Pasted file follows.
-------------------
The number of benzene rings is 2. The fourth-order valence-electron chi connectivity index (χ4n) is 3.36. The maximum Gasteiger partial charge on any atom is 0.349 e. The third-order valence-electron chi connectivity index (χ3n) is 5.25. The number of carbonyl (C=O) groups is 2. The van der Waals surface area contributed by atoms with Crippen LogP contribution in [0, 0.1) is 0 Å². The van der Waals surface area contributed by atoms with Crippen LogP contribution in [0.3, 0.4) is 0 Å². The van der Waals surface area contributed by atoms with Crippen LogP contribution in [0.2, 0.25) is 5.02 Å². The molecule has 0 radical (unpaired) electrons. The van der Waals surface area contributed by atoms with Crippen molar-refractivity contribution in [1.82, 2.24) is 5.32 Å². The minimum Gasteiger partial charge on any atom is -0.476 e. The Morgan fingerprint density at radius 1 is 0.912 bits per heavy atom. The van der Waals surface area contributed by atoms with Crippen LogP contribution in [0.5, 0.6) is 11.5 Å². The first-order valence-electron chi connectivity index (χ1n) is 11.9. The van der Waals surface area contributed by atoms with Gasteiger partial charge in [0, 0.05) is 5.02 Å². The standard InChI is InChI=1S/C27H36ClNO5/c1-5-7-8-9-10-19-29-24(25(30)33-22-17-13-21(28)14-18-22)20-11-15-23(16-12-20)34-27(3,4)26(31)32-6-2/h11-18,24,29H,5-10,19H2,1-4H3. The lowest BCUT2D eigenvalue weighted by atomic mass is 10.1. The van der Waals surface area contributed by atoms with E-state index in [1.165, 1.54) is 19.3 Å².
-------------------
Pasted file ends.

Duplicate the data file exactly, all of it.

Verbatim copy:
The number of benzene rings is 2. The fourth-order valence-electron chi connectivity index (χ4n) is 3.36. The maximum Gasteiger partial charge on any atom is 0.349 e. The third-order valence-electron chi connectivity index (χ3n) is 5.25. The number of carbonyl (C=O) groups is 2. The van der Waals surface area contributed by atoms with Crippen LogP contribution in [0, 0.1) is 0 Å². The van der Waals surface area contributed by atoms with Crippen LogP contribution in [0.3, 0.4) is 0 Å². The van der Waals surface area contributed by atoms with Crippen LogP contribution in [0.2, 0.25) is 5.02 Å². The molecule has 0 radical (unpaired) electrons. The van der Waals surface area contributed by atoms with Crippen molar-refractivity contribution in [1.82, 2.24) is 5.32 Å². The minimum Gasteiger partial charge on any atom is -0.476 e. The Morgan fingerprint density at radius 1 is 0.912 bits per heavy atom. The van der Waals surface area contributed by atoms with Crippen LogP contribution in [0.5, 0.6) is 11.5 Å². The first-order valence-electron chi connectivity index (χ1n) is 11.9. The van der Waals surface area contributed by atoms with Gasteiger partial charge in [0, 0.05) is 5.02 Å². The standard InChI is InChI=1S/C27H36ClNO5/c1-5-7-8-9-10-19-29-24(25(30)33-22-17-13-21(28)14-18-22)20-11-15-23(16-12-20)34-27(3,4)26(31)32-6-2/h11-18,24,29H,5-10,19H2,1-4H3. The lowest BCUT2D eigenvalue weighted by atomic mass is 10.1. The van der Waals surface area contributed by atoms with E-state index in [1.165, 1.54) is 19.3 Å².